4. It’s still there at the time of posting, Zeitgoose. It’s the link to Cifwatch they particularly don’t like.

  5. Thanks zeitgoose. Look on the bright side: For up to an hour, Guardian readers had the privilege of reading your political apostasy;-)

  6. Guardian would never publish a muslim named writer unless they couched in criticisms of israel.

    it truly is dangerous to be muslim and not have a raging firey hatred for israel and jewish rights.

    it wouldn’t be so bad if he wasn’t so ignorant of his own country’s status as a racist apartheid.

    the treatment of copts and blacks cannot be described in words, they are hated and denied basic services. they cant even build churches without the explicit permission of egypt.

  7. It took me 4 seconds to suss out this Talat Mohammad,they must have got him at bargain basement prices,the guy is downright dumb.His blog was dumb,and Dumber commissioned an article by him.

    The Guardian is embarrassing itself by these silly articles written by these silly
    authors,br.

  8. A lesson in pesach from the state that ethnically cleansed itself of pretty much all its non- or anti-Zionist Jews.

    Talk about denial…

    The trouble is is that it’s a denial in which much of the western media, such as The Guardian, connives.

  9. Abban Aziz,

    Every Muslim-majority state is a de facto apartheid state. If governed by shariah law, then the state itself enforces the subclass status of non-Muslims; if not, the Muslim population does so.

    Muslim criticism of Israel as “apartheid state” is rank hypocrisy on their part.

  10. Thank you for your review. Unfortunately, it is rather replete with inaccuracies. In the interest of a good-faith discussion, I will limit the rhetoric and focus on the facts in the next 3 points:

    1. You say “Talat … noted Nabil’s ‘crime’: On 4 February, he uploaded a YouTube video ‘…” I did not say that Nabil had committed any crime. I did not say that he was jailed for his YouTube posting, as your out-of-context quote implies.

    2. You say ” Clearly, to maintain any credibility in Egyptian society one must continue to rewrite history as to avoid learning even the most obvious political lessons of their destructive past. Such fictions include presenting Egypt as the victim of the Six Day War, a war they initiated.” Again, you put words in my mouth. I did not mention responsibility for the six-day war. I only discussed Israel’s responsibility for killing Egyptian prisoners of war, and for extracting resources from an occupied territory. Both of these violations are irrelevant to who started the war.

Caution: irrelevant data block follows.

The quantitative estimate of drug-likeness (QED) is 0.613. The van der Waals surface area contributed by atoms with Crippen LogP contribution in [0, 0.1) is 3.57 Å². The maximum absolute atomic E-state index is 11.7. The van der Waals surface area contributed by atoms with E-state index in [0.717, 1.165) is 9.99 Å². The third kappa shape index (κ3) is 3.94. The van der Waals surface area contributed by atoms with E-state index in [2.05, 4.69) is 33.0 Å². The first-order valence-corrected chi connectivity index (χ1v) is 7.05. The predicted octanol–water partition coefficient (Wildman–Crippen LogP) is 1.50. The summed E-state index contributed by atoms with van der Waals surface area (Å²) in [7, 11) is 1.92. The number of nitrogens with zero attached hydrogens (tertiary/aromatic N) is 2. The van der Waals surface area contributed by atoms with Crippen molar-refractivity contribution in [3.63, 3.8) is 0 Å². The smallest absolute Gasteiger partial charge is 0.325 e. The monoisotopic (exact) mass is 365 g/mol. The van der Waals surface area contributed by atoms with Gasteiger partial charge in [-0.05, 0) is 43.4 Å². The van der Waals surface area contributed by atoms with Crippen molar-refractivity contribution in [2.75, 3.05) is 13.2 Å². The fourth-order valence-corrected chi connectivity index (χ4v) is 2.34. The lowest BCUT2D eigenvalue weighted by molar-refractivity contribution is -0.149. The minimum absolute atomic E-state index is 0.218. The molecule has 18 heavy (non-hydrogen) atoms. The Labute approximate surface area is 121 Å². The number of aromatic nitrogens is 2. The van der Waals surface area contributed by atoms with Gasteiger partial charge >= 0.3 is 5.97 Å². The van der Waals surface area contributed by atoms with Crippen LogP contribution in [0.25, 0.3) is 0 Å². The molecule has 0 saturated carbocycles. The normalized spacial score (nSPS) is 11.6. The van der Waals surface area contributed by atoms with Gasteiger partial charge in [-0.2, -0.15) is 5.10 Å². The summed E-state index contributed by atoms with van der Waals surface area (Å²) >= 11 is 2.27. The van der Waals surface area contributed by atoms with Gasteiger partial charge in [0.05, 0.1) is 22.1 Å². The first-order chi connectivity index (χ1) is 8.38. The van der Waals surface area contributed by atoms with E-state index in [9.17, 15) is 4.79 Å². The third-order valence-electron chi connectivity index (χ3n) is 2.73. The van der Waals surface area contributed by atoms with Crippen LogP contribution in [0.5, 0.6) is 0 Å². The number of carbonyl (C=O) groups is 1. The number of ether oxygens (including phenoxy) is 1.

3. You refer to me off-hand as a “true Arab nationalist.” I do not know where in my writing you found that.

    Less important comments:

    4. You say “[Talat] pivoted to distance himself from Nabil’s political apostasy.” This is a derogatory way of saying that I stated my opinion. Not only extreme dissidents like Maikel Nabil are entitle to theirs.

    5. You say “You hear that? Israel, who leads Egypt, by leaps and bounds, in every conceivable political, social, and economic measurement, is in need of political inspiration from the streets of Cairo.” Note that tens of thousands in Wisconsin and London found no indignation in embodying the spirit of Cairo streets. Your statement embodies the essence of the problem – arrogance and a sense of exclusivity. I choose to be part of the solution.

    6. Your title mocks my “Tahrir Square Haggadah. “ Let me tell you that the Haggadah I read on Pesach is indeed a Tahrir -i.e. Liberation- Haggadah. It uses “with the nations” instead of “over the nations” among other such changes. This is what I look forward and invite others to.

    Even though the tone of your review is quite negative, you have yet to point to one fallacy, one inaccuracy, or one deception in my article. So far I can only see misquotes, sarcasm, insinuations, and deflection from the issues I raise to other issues you prefer to address.

    One “line” of comments on your review takes the attitude of “look at discrimination in Egypt before you talk about Israel.” In addition to contending that resorting to this line is intellectually bankrupt, I’d like to point out that the Egyptian people have revolted under the slogans “dignity, liberty, and social justice.” They are working to address the structural problems that have been kept in place for so long. Hence, exactly, is my invitation to Israeli civil society to get rid of their structural underpinnings of social injustice at a time when there is enough flux to make cross-border acceptance more likely.

    Another “line” of comments on your review resorts to name-calling. I always found that to say more about the comment’s author than their subject matter.

    Final word: It took me years to lose a lot of my prejudice. I do not expect you to lose yours overnight. When you do, and I hope you do before it’s irrelevant, don’t feel discouraged to reach out.